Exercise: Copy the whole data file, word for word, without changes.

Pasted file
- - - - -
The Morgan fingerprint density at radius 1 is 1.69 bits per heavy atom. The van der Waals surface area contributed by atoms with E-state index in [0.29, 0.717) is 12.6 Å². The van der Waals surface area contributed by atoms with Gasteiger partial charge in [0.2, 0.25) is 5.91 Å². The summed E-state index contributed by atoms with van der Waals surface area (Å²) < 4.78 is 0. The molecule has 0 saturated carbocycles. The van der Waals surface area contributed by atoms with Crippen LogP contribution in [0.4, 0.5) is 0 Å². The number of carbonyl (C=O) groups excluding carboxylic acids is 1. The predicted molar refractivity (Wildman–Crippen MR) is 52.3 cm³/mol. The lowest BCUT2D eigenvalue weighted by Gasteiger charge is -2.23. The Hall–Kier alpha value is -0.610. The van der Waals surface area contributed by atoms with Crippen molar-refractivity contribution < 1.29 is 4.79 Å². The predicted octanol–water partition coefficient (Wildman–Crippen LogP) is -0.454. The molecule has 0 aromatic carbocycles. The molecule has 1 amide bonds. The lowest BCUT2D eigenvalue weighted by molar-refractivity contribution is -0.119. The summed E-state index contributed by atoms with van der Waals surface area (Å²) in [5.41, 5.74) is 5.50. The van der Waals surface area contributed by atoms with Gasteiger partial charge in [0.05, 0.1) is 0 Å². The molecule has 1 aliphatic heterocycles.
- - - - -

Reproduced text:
The Morgan fingerprint density at radius 1 is 1.69 bits per heavy atom. The van der Waals surface area contributed by atoms with E-state index in [0.29, 0.717) is 12.6 Å². The van der Waals surface area contributed by atoms with Gasteiger partial charge in [0.2, 0.25) is 5.91 Å². The summed E-state index contributed by atoms with van der Waals surface area (Å²) < 4.78 is 0. The molecule has 0 saturated carbocycles. The van der Waals surface area contributed by atoms with Crippen LogP contribution in [0.4, 0.5) is 0 Å². The number of carbonyl (C=O) groups excluding carboxylic acids is 1. The predicted molar refractivity (Wildman–Crippen MR) is 52.3 cm³/mol. The lowest BCUT2D eigenvalue weighted by Gasteiger charge is -2.23. The Hall–Kier alpha value is -0.610. The van der Waals surface area contributed by atoms with Crippen molar-refractivity contribution < 1.29 is 4.79 Å². The predicted octanol–water partition coefficient (Wildman–Crippen LogP) is -0.454. The molecule has 0 aromatic carbocycles. The molecule has 1 amide bonds. The lowest BCUT2D eigenvalue weighted by molar-refractivity contribution is -0.119. The summed E-state index contributed by atoms with van der Waals surface area (Å²) in [5.41, 5.74) is 5.50. The van der Waals surface area contributed by atoms with Gasteiger partial charge in [0.05, 0.1) is 0 Å². The molecule has 1 aliphatic heterocycles.